Policy and Time (Lebanon)

The interaction of practical times of humanitarian, disaster relief and refugee policy with long memories of conflict and displacement in Lebanon

Research Overview

The Lebanon case “Policy and Time” of the Rights for Time Project explores how historical legacies, accumulated practices, and recurrent policy cycles have informed the crafting of Lebanon’s politics of reception towards refugees, the international politics of humanitarian funding in the small polity as well as the multi-level governance of Lebanon’s cumulative and cyclical “crises”. The case analysis aims to understand how policy-making cycles interact with broader social and cultural settings, and how such policies are constructed along a continuum of perceptions and communal imaginaries that accumulated over time. 


Lebanon is a unique and valuable case for analysis of how historical dynamics continually re-emerge, interact, and affect contemporary policies and decisions. Therefore, Policy and Time pays specific attention to policy-making cycles, conflict phases and developments in Lebanon in light of the codification of country politics and governance before and during its independence; various periods of internal upheaval, transformation, and conflict; and external events and impacts on the country from regional and global sources. 

Objectives, Methods, and Impacts

The objectives of the project are as follows:

  • Retrace the history and temporalities of displacement in Lebanon as a case study with broader insights for humanitarian governance
  • Understand how the practical times of humanitarian, peacebuilding, disaster relief, and refugee policy interact with the long memories of displacement across generations and geographies
  • Draw on case studies as “tunnels”, time capsules or exploratory tools for understanding the nexus between time and policy
  • Link temporalities to existing protection challenges 
  • Understand the alignment or lack thereof of policymaking cycles with Lebanon’s cumulative crises since 2019.
  • Test the concept of an interdisciplinary temporal lens and developing interdisciplinary peer-to-peer protocols (policy, poetics, and law)


The project’s methodology takes a multidisciplinary lens juxtaposing politics, law and poetics of refugee and conflict temporalities that allows for an interrogation of temporal commitments of politics, of law, of outsiders, and of calls to ‘action,’ as well as of a modus operandi of the “crisis governance” perspective. The project is also collecting data through focus groups, interviews, archival research and participant observation.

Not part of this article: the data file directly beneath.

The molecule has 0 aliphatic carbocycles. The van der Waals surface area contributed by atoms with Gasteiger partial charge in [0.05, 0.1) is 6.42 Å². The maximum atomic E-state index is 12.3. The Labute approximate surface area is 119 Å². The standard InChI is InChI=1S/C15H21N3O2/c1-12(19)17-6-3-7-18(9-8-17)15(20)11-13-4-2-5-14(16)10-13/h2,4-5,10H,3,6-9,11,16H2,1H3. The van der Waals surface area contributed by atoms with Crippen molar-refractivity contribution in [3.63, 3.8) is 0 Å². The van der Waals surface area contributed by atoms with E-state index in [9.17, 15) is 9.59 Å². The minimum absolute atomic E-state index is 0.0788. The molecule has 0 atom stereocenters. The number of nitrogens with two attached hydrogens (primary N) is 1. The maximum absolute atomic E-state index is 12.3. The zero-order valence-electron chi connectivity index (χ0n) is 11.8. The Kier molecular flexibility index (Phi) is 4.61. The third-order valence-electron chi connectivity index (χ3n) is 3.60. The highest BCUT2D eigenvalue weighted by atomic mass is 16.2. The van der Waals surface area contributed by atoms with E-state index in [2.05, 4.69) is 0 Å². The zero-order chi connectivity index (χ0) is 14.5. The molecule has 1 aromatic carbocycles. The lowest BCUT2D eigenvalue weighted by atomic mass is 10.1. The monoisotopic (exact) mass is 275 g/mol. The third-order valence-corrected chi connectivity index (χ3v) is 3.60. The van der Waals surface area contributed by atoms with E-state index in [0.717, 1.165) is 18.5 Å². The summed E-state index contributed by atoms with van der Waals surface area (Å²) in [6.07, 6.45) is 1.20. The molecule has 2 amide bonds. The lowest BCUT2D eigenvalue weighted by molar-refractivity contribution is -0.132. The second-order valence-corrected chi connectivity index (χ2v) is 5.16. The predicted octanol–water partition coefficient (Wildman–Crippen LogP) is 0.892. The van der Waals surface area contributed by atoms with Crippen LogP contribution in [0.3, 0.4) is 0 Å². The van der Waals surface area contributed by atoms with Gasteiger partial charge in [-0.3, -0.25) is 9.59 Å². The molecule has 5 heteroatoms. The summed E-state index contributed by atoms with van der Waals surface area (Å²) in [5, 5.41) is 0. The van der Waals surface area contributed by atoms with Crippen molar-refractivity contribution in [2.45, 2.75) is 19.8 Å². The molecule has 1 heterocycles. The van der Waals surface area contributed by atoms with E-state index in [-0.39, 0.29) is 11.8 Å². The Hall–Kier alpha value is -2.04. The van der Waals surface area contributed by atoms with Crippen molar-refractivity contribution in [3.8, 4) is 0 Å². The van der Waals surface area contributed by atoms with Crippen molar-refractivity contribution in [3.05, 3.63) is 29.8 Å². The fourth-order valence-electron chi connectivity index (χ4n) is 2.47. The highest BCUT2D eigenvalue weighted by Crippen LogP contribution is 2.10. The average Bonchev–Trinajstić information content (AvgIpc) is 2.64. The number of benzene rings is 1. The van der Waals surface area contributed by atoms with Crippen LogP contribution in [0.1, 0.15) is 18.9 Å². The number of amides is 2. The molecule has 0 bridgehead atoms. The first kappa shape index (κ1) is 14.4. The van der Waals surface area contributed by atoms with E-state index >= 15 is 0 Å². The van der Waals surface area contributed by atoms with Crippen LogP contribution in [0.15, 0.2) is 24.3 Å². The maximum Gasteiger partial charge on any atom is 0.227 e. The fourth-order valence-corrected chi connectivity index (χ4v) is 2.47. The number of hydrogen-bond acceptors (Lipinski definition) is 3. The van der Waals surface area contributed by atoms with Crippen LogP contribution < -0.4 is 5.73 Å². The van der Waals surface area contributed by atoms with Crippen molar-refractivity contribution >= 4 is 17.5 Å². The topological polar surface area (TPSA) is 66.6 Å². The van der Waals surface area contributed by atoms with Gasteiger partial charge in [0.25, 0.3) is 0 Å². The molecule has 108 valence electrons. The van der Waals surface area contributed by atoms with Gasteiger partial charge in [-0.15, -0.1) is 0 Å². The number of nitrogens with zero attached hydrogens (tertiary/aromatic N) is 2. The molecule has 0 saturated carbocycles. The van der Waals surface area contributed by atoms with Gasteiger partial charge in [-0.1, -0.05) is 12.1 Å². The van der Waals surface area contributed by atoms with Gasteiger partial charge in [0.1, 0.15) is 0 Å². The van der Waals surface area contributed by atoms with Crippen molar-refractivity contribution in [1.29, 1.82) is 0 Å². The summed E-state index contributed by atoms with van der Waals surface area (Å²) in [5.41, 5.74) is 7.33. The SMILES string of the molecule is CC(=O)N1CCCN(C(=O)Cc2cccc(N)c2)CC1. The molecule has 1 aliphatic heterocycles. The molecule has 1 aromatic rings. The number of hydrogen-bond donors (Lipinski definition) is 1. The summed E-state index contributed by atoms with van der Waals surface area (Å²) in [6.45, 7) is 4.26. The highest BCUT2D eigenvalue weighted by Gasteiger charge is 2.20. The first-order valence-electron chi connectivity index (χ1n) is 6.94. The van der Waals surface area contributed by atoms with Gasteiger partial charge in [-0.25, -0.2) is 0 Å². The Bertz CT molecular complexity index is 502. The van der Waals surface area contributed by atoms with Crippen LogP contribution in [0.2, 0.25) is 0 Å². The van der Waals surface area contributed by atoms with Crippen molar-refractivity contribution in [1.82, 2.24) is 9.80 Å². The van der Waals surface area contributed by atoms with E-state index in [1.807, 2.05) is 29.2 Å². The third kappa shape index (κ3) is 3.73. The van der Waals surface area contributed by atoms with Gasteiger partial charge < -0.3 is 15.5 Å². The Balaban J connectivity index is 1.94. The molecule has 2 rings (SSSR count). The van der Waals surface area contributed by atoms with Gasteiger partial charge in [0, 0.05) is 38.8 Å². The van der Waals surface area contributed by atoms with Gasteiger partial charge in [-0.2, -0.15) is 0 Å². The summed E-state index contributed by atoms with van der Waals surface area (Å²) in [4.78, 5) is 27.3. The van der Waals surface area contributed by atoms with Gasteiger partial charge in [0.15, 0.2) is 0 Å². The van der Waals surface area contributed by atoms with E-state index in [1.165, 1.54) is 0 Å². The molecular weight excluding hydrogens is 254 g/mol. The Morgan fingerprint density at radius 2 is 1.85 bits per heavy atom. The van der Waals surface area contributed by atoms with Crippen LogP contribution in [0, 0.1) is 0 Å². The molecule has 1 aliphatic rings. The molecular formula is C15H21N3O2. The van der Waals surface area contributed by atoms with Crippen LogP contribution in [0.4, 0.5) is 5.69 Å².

The anticipated impact of this case study is to inform multiple stakeholders as to why externally sponsored policy templates often clash with local realities, and explain how engaging with context-based temporalities can inform the adoption of policy solutions that are more attuned to realities. 

Outputs and Target Groups

The project will produce the following outputs: 

  • Episodic peer to peer protocols         
  • Conceptual and empirical memos and reports on the nexus between temporalities and policy-making 
  • Reflection notes on how to capture policy narratives across linear and non-linear time
  • Hiring of research fellows
  • Peer-reviewed articles
  • Conference presentations and webinars


The output of the project aims to target the general public, humanitarian organizations, academics, practitioners, policy makers, students, journalists, and media experts

Tangled Crises and Temporalities: The 1958 Crisis in Lebanon
Case Partners and Team Members

The “Policy and Time” case on Lebanon is undertaken with the Centre for Lebanese Studies (CLS) in Beirut, Lebanon. The CLS is an independent academic institution that undertakes impartial and balanced research in the Social Sciences focused on education, refugee rights, social movements, and disability advocacy. 

The case is led by Dr. Tamirace Fakhoury, Associate Professor of Political Science at Aalborg University in its Copenhagen Campus in Denmark, visiting Professor at Sciences Po in Paris, and Co-Investigator with the Rights4Time network.

The Lebanon case is supported by:

Lebanon fellow - Stella Peisch

Stella Peisch is a PhD candidate in the International History and Politics department at the Geneva Graduate Institute (IHEID). Her research focuses on the intersections of violence, conflict, memory, history, and narratives in the Middle East. 

Lebanon fellow - Maria Maalouf

Maria Maalouf is a Researcher at the Centre for Lebanese Studies with a master’s degree in strategic research from the Lebanese University. Her research focuses on the legal and practical framework of the UNHCR within the framework of the Lebanese sovereignty, migration and displacement, and social movement areas.